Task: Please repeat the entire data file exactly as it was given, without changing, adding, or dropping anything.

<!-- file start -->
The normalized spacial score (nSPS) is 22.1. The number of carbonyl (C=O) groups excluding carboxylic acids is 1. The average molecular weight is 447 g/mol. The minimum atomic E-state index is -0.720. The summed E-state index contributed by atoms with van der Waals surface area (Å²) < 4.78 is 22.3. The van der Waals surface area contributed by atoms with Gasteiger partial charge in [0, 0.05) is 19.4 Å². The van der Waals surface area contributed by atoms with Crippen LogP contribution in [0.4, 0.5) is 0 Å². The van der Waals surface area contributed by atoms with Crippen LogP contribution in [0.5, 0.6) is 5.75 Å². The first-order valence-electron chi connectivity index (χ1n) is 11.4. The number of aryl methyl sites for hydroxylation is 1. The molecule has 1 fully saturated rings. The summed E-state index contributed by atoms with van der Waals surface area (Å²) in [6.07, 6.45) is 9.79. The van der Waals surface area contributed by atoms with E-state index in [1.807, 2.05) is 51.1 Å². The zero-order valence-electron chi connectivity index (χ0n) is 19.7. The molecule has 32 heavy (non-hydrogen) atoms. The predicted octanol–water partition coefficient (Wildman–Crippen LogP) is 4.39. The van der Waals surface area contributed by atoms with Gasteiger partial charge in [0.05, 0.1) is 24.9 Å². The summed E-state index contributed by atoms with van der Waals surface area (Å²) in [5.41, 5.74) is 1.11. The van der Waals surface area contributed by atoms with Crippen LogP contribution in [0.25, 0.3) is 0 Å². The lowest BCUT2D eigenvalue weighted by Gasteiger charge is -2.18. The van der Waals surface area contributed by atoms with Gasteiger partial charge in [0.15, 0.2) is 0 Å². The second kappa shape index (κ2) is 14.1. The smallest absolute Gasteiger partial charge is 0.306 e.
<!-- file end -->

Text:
The normalized spacial score (nSPS) is 22.1. The number of carbonyl (C=O) groups excluding carboxylic acids is 1. The average molecular weight is 447 g/mol. The minimum atomic E-state index is -0.720. The summed E-state index contributed by atoms with van der Waals surface area (Å²) < 4.78 is 22.3. The van der Waals surface area contributed by atoms with Gasteiger partial charge in [0, 0.05) is 19.4 Å². The van der Waals surface area contributed by atoms with Crippen LogP contribution in [0.4, 0.5) is 0 Å². The van der Waals surface area contributed by atoms with Crippen LogP contribution in [0.5, 0.6) is 5.75 Å². The first-order valence-electron chi connectivity index (χ1n) is 11.4. The number of aryl methyl sites for hydroxylation is 1. The molecule has 1 fully saturated rings. The summed E-state index contributed by atoms with van der Waals surface area (Å²) in [6.07, 6.45) is 9.79. The van der Waals surface area contributed by atoms with E-state index in [1.807, 2.05) is 51.1 Å². The zero-order valence-electron chi connectivity index (χ0n) is 19.7. The molecule has 32 heavy (non-hydrogen) atoms. The predicted octanol–water partition coefficient (Wildman–Crippen LogP) is 4.39. The van der Waals surface area contributed by atoms with Gasteiger partial charge in [0.05, 0.1) is 24.9 Å². The summed E-state index contributed by atoms with van der Waals surface area (Å²) in [5.41, 5.74) is 1.11. The van der Waals surface area contributed by atoms with Crippen LogP contribution in [0.25, 0.3) is 0 Å². The lowest BCUT2D eigenvalue weighted by Gasteiger charge is -2.18. The van der Waals surface area contributed by atoms with Gasteiger partial charge in [0.15, 0.2) is 0 Å². The second kappa shape index (κ2) is 14.1. The smallest absolute Gasteiger partial charge is 0.306 e.